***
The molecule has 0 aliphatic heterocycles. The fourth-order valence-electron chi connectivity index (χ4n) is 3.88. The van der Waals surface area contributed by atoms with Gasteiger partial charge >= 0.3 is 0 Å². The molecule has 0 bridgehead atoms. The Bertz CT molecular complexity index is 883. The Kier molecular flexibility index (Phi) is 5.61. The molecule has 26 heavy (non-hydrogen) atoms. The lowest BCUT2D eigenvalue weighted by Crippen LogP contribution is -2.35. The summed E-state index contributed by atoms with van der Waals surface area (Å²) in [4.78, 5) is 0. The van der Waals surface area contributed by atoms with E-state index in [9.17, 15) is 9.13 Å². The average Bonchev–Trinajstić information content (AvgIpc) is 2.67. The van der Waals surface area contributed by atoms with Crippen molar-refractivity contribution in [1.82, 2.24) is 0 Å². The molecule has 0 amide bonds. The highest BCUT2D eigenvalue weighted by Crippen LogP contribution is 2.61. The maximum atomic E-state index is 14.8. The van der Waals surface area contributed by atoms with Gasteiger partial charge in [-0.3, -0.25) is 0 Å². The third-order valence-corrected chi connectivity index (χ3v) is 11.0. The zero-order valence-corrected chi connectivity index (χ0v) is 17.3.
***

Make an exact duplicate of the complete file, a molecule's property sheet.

The molecule has 0 aliphatic heterocycles. The fourth-order valence-electron chi connectivity index (χ4n) is 3.88. The van der Waals surface area contributed by atoms with Gasteiger partial charge >= 0.3 is 0 Å². The molecule has 0 bridgehead atoms. The Bertz CT molecular complexity index is 883. The Kier molecular flexibility index (Phi) is 5.61. The molecule has 26 heavy (non-hydrogen) atoms. The lowest BCUT2D eigenvalue weighted by Crippen LogP contribution is -2.35. The summed E-state index contributed by atoms with van der Waals surface area (Å²) in [4.78, 5) is 0. The van der Waals surface area contributed by atoms with E-state index in [9.17, 15) is 9.13 Å². The average Bonchev–Trinajstić information content (AvgIpc) is 2.67. The van der Waals surface area contributed by atoms with Crippen molar-refractivity contribution in [1.82, 2.24) is 0 Å². The molecule has 0 amide bonds. The highest BCUT2D eigenvalue weighted by Crippen LogP contribution is 2.61. The maximum atomic E-state index is 14.8. The van der Waals surface area contributed by atoms with Gasteiger partial charge in [-0.3, -0.25) is 0 Å². The third-order valence-corrected chi connectivity index (χ3v) is 11.0. The zero-order valence-corrected chi connectivity index (χ0v) is 17.3.